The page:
f a i t h * i n * f i c t i o n: 04/01/2006 - 05/01/2006

f a i t h * i n * f i c t i o n

Friday, April 28, 2006

Bertrand on Serious Fiction

Mark Bertrand floated a definition for "literary" fiction during our book-by-book tour of a Grand Rapids Barnes and Noble that I liked. I was all set to plagiarize it (since that seems to be the flavor of the moment) but alas he beat me to it and fleshed it out a bit in his latest Master's Artist post.

Thursday, April 27, 2006

2006 Christy Award Finalists

The Christy Awards have announced their finalists for 2006. Congrats to all. (I've highlighted the BHP authors.)

Contemporary (Stand-Alones)
Grace at Low Tide by Beth Webb Hart (WestBow Press)
Levi's Will by W. Dale Cramer (Bethany House Publishers)
Wrapped in Rain by Charles Martin (WestBow Press)

Contemporary (Series, Sequels and Novellas)

Living With Fred by Brad Whittington (Broadman & Holman)
Moment of Truth by Sally John (Harvest House Publishers)
The Road to Home by Vanessa Del Fabbro (Steeple Hill)

Glimpses of Paradise by James Scott Bell (Bethany House Publishers)
The Noble Fugitive by T. Davis & Isabella Bunn (Bethany House Publishers)
Whence Came a Prince by Liz Curtis Higgs (WaterBrook Press)

A Bride Most Begrudging by Deeanne Gist (Bethany House Publishers)
Chateau of Echoes by Siri L. Mitchell (NavPress)
In Sheep's Clothing by Susan May Warren (SteepleHill)


Comes a Horseman by Robert Liparulo (WestBow Press)
Last Light by Terri Blackstock (Zondervan)
River Rising by Athol Dickson (Bethany House Publishers)


Legend of the Emerald Rose by Linda Wichman (Kregel Publications)
The Presence by Bill Myers (Zondervan)
Shadow Over Kiriath by Karen Hancock (Bethany House Publishers)

First Novel

Like a Watered Garden by Patti Hill (Bethany House Publishers)
The Road to Home by Vanessa Del Fabbro (SteepleHill)
This Heavy Silence by Nicole Mazzarella (Paraclete Press)

Make It Stop

I'll offer a publishing contract to the next person who doesn't put hidden messages in their writing.

Wednesday, April 26, 2006


Within certain Christian conversations I've noticed a determined suspicion of anything that strikes of academia or elitism. A degree from Harvard for instance, which is much lauded by the "world," becomes more Scarlett Letter than superhero insignia.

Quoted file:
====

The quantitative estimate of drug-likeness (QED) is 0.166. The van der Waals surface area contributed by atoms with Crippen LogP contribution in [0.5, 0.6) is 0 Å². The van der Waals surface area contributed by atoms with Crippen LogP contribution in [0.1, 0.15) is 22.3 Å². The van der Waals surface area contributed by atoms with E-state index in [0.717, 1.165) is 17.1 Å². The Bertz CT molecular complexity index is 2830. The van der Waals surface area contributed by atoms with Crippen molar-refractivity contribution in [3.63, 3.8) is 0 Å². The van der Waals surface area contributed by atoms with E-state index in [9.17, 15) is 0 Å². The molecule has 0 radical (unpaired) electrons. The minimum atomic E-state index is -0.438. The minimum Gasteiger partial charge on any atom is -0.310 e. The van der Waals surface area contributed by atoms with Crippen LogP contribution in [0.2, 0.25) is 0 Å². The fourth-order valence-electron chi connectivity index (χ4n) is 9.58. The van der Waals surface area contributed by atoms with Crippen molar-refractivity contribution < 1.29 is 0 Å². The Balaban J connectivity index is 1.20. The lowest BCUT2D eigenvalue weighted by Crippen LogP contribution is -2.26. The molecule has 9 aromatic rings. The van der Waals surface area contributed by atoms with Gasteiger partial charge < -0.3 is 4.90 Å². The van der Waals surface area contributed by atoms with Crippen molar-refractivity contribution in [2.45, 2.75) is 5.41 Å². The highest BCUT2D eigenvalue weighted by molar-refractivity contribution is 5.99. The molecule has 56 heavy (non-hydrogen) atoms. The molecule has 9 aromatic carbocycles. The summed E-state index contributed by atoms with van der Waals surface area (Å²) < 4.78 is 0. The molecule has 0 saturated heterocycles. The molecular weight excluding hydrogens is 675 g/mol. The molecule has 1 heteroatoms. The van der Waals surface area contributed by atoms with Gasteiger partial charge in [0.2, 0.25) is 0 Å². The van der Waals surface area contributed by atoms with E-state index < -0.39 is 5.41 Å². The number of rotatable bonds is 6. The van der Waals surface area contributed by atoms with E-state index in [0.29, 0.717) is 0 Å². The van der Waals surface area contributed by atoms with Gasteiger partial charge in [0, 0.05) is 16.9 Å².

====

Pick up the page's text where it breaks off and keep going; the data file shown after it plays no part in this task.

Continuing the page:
A conference like the Calvin Festival of Faith and Writing is a fascinating beast because it is at once demonstrably Christian and yet, for lack of a better word, somehow worringly "high brow." Poetry is read and discussed. People give presentations with titles like: "Retelling the Stories: Dramatizing Texts from the Revised Common Lectionary." Short story writers find friends. And half the women wear kicky little "librarian" glasses.

But it has to be more than those things that causes such suspicion. To me, the answer is as obvious as "black-and-white."


We as Christians see ourselves as holders (and defenders) of truth. Truth, like the word of God, is a sharp sword that divides. Lambs here. Goats there. The spectre of relativity among truth has been one of the great aggravators of people of faith and many blame the universities for fostering such wishy-washiness.

Marilynne Robinson, in her interview with Andy Crouch, addressed the counter issue--the one of which CBA is so often accused: Is right/wrong the only space in which we live? Crouch then brought up the marvelous paradoxes in Robinson's work and it rang a bell as something I'd picked up from Gilead. I'll quote myself:

"...the first thing I want to point out is that the ground Marilynne Robinson treads in her novel is the rich soil of paradox. Grace and predestination. Love of this life and the desire for heaven. Causing pain to fight injustice. Beauty that brings pain. And some others.

These things work well for the soil of novels, I guess, because exploring them is like walking on a knife's blade. How two simultaneously contradictory things can exist in the same moment...that's one of the great mysteries of our life and one of the things I think writers and artists and philosophers have been struggling with for decades."

Is this just academic double-talk or is life complex enough to hold multitudes? And if so, where does absolute truth step in and establish itself?

Marilynne Robinson's plenary speech was a call to arms for artists. The world and much of our culture has decided the populace are idiots who need to be spoken down to. They are incapable of deft, elegant thought and so the issues of the day need to be boiled down into sound-bites. Her response is that this is nonsense. We are created for more and better. Her call is for artists to think of their audience as more intelligent than themselves. If anything, it is an anti-elitist message.